The “net zero” climate targets of 24 of the world’s largest companies fall far behind their promises

The “net zero” climate plans of 24 of the world’s largest companies add up to emissions reductions of only 36 percent, according to a report by the NewClimate institute and non-profit Carbon Market Watch. The strategies of the self-declared climate leaders, which include household names such as Amazon, Apple, Google, H&M, Nestle, Mercedes-Benz, Volkswagen, and Walmart, are “wholly insufficient and mired by ambiguity”, the authors said. The report also argues that long-term net-zero pledges distract from urgently needed short-term emission cuts, and should be banned because they deceive consumers. Sören Amelang discusses the report in an article on the Clean Energy Wire website.


Global companies’ “net zero” targets amount to only 36% emissions cut – report

The “net zero” climate targets of 24 of the world’s largest companies, which are responsible for around four percent of global emissions, fall far behind their promises, according to an analysis of the companies’ plans for reducing their climate impact. Rather than cutting emissions to almost zero by their target year, the climate strategies amount to reducing the companies’ entire CO2 output by little more than a third, according to the second edition of the “Corporate Climate Responsibility Monitor” by the NewClimate Institute and NGO Carbon Market Watch.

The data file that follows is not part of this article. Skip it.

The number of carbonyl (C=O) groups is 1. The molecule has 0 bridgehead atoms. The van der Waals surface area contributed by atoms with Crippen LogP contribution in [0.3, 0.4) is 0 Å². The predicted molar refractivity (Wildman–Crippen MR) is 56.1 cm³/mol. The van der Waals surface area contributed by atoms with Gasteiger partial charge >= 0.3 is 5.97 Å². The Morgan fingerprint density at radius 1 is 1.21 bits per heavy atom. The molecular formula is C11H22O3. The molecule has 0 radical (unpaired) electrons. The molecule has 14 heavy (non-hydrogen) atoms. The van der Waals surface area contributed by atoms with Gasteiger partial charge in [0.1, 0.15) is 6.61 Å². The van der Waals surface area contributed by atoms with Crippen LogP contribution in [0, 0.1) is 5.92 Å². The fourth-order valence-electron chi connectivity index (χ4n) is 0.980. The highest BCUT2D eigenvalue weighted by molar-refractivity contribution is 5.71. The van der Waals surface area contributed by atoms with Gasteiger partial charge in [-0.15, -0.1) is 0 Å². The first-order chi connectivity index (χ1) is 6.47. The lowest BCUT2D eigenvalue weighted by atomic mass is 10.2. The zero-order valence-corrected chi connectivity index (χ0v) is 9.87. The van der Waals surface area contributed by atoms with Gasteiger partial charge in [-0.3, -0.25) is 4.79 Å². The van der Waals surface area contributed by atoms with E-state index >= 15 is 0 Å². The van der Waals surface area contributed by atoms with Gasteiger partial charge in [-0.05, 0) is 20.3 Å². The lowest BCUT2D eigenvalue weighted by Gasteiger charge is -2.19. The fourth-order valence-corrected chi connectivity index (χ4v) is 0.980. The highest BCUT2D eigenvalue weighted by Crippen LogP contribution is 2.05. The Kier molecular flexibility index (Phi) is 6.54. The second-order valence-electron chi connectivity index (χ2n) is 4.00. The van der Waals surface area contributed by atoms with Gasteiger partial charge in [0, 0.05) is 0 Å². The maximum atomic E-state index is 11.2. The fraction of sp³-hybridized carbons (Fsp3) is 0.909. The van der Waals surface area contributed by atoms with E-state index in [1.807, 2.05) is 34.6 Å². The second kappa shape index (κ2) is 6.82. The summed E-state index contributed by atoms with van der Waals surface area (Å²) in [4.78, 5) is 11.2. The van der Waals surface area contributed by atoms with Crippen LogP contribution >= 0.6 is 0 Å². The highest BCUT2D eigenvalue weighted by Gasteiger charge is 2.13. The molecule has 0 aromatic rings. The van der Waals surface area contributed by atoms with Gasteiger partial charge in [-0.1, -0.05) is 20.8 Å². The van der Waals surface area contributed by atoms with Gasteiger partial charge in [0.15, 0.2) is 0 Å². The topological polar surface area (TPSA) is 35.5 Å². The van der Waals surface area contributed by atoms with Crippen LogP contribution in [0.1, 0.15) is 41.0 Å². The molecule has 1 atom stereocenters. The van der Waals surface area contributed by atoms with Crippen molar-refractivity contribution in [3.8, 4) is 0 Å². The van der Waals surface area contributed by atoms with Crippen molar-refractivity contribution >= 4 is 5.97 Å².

“Taken together, the net zero pledges of the 24 corporations amount to a measly 36 percent by mid-century,” said the authors of the report, which focuses on companies which claim to be climate leaders through their association with the UN-backed Race to Zero campaign.

In response to growing pressure on companies to act on the climate, the number of companies coming out with “net zero” climate targets has grown rapidly. But criticism of these targets, which suggest a move towards zero impact on the climate, has also risen in a void of regulatory oversight which makes it very complicated to differentiate between real climate action and “greenwashing”.

Majority of climate strategies have “low” or “very low” integrity

The report concluded that the climate targets of 15 of the 24 companies had a “low” or “very low” integrity, and that eight companies had climate targets with a “moderate” integrity. Danish shipping company Maersk’s climate strategy was the only one rated as heaving a “reasonable” integrity, while not a single company climate plan achieved a “high” integrity rating. The authors noted a “general lack of progress” since the first iteration of the report was published a year ago.

The authors were particularly damning of the over-reliance by almost all companies surveyed on controversial carbon offsetting schemes to compensate continued emissions, and called for a strict focus on emission reductions instead. The authors estimated that, on average, the companies were planning to offset almost half of their total carbon footprint to claim “carbon neutrality” in the future. They also criticised that companies were planning to hide their use of offsetting under the guise of new terminologies, such as “insetting”.